Buyers of compact SUV hybrids once had to accept ho-hum styling, lazy performance and mediocre handling. The 2018 Lexus NX
300h erases all those drawbacks.
This rakishly styled $38,335 four-door hatchback provides snazzy styling, better fuel economy than the gas-engine NX and has standard all-wheel drive.
Improvements to the 2018 rakish-looking NX 300h include a new grille, revised rear bumper and updated headlights and tail lights. There's also a retuned suspension and a larger infotainment screen.
Entering the NX 300h calls for a little extra effort, but there's plenty of room for four tall adults. The power front seats are supportive, and the rear seat provides good support, especially in the often-neglected thigh area. The center of the backseat is stiff and best occupied by a large fold-down armrest with sturdy cupholders. The front doors have huge handles and open very widely but rear doors have a somewhat narrow opening.
Rear seat backs can be folded down 60/40 to open up the reasonably large cargo area, which I found can handle, for instance, a week's worth of groceries. The NX 300h has a large, heavy hatch, so the optional ($550) power liftgate with a kick sensor is a handy option.
The electric/gas NX 300h has 194 horsepower and a responsive continuously variable automatic transmission with a quick-acting manual-shift feature with steering wheel paddle shifters. City and highway performance is lively when passing on highways or entering fast freeway traffic. Estimated fuel economy is 33 miles per gallon in the city and 30 on highways. Not bad for an approximately 4,000-pound vehicle.
A driver can select "Eco," "Normal" or "Sport" driving modes. Sport mode livens acceleration and causes one of the large gauges facing the driver to turn into a tachometer from one that shows hybrid system output in Eco or Normal mode. Eco mode results in better fuel economy but slows acceleration and air conditioning operation. I found Normal to be the best mode for daily driving unless you're pushing for maximum fuel economy.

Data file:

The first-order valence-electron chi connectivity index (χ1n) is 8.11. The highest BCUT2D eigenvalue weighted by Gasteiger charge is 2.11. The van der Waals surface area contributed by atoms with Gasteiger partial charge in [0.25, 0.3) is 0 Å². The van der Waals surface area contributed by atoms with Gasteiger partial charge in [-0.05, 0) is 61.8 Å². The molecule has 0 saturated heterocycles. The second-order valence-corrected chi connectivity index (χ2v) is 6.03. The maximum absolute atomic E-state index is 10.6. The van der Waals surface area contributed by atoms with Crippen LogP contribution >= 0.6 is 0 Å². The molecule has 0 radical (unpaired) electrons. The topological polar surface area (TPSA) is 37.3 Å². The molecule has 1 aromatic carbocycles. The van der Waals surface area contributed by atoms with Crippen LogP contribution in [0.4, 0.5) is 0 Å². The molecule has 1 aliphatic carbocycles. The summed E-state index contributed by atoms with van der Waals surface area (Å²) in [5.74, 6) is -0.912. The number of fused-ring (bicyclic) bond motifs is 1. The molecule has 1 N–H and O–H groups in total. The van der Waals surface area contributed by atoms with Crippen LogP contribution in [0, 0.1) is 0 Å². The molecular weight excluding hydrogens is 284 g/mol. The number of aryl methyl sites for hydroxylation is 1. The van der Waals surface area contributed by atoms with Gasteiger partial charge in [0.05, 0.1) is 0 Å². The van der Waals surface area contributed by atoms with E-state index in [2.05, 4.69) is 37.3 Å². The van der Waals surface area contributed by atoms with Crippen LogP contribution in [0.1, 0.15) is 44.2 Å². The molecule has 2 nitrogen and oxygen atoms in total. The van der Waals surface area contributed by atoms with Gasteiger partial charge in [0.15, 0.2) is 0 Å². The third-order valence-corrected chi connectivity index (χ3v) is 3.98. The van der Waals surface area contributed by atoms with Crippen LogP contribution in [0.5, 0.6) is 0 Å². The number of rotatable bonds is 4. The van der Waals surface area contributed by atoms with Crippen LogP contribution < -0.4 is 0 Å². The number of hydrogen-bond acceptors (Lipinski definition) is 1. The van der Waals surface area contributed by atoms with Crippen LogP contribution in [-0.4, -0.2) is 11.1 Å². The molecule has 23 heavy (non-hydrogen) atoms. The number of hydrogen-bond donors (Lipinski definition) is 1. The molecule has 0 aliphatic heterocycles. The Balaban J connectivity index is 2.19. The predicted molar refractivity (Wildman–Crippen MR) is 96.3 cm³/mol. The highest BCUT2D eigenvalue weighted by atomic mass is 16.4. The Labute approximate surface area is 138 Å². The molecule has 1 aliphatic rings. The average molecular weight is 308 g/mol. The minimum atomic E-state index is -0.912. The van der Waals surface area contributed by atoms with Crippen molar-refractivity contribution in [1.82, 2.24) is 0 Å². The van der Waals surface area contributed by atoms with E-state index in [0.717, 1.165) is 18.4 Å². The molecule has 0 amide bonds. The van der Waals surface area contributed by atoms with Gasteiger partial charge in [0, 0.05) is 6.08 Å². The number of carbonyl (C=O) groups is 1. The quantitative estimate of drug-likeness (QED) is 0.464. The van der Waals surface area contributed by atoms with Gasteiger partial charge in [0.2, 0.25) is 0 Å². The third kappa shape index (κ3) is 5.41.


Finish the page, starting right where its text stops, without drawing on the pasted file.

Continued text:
A thick, easily gripped steering wheel has a nice feel, and the quiet interior has high-quality materials, including attractive synthetic leather, soft-touch areas and nifty stitching throughout. Standard are a push button start/stop, automatic dual-zone climate control system with rear-seat vents, an 8-speaker Lexus Display audio system and a 4.2-inch full color multi-information display with driving information and audio and outside temperature display.
There's a remote touch interface, but the infotainment controller is cumbersome and irksome to operate. Thankfully, there are small but clearly marked redundant manual dashboard area controls for various functions.
The NX 300h's steering is quick and accurate and its ride is supple. This is no sports-sedan-style SUV, but handling is secure even when rushing through curves at above-average speeds, helped by the clever all-wheel-drive system. Slightly more brake pedal action is needed because of the hybrid system's regenerative braking action. The anti-lock brakes have electronic brake force distribution and brake assist features.
There are lots of air bags, and the NX 300h has the "Lexus Safety System." It features a pre-collision system with pedestrian detection, all-speed dynamic radar cruise control, lane departure alert with steering assist and "intelligent" high-beam headlights. Power folding outside mirrors help prevent parking-area damage.
Shell out $4,705 for the Luxury page and you get items including wood trim, a heated leather steering wheel, the above-mentioned power hatchback, heated/ventilated front seats, leather seats, power tilt-and-slide moonroof, power tilt/telescopic steering column and a blind spot monitor with rear cross-traffic alert. Other options include a navigation package,10-speaker Lexus premium sound system and body side moldings.
However, options raised the price of my test NX 300h from $38,335 to $46,173, not including a $995 freight charge.
The NX 300h looks like a real fireball, but does its job admirably without tearing up the pavement and creating high gas bills.
2018 Lexus HX300h
Pros - Bold styling. Fuel-thrifty. Luxurious. Lively performance. Supple ride. Sure handling. Roomy. All-wheel drive.
Cons - Distracting infotainment controller. Rather high step-in. Narrow rear-door openings.
Bottom Line-Rakish, luxurious and fuel-stingy compact hybrid.